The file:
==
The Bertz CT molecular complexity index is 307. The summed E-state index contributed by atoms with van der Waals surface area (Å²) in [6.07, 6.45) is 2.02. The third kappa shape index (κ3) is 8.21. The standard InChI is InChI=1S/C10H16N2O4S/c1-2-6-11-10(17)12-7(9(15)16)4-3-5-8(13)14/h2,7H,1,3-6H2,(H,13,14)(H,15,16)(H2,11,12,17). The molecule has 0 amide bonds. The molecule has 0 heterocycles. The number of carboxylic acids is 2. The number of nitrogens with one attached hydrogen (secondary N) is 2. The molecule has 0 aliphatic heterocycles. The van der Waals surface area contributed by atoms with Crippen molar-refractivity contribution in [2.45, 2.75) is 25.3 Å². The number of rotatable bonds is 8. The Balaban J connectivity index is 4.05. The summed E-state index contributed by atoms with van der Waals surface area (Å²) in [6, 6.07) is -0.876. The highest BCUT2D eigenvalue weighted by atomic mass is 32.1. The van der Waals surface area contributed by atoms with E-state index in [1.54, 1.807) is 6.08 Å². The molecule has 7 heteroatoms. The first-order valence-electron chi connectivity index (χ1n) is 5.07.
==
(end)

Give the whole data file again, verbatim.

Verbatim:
The Bertz CT molecular complexity index is 307. The summed E-state index contributed by atoms with van der Waals surface area (Å²) in [6.07, 6.45) is 2.02. The third kappa shape index (κ3) is 8.21. The standard InChI is InChI=1S/C10H16N2O4S/c1-2-6-11-10(17)12-7(9(15)16)4-3-5-8(13)14/h2,7H,1,3-6H2,(H,13,14)(H,15,16)(H2,11,12,17). The molecule has 0 amide bonds. The molecule has 0 heterocycles. The number of carboxylic acids is 2. The number of nitrogens with one attached hydrogen (secondary N) is 2. The molecule has 0 aliphatic heterocycles. The van der Waals surface area contributed by atoms with Crippen molar-refractivity contribution in [2.45, 2.75) is 25.3 Å². The number of rotatable bonds is 8. The Balaban J connectivity index is 4.05. The summed E-state index contributed by atoms with van der Waals surface area (Å²) in [6, 6.07) is -0.876. The highest BCUT2D eigenvalue weighted by atomic mass is 32.1. The van der Waals surface area contributed by atoms with E-state index in [1.54, 1.807) is 6.08 Å². The molecule has 7 heteroatoms. The first-order valence-electron chi connectivity index (χ1n) is 5.07.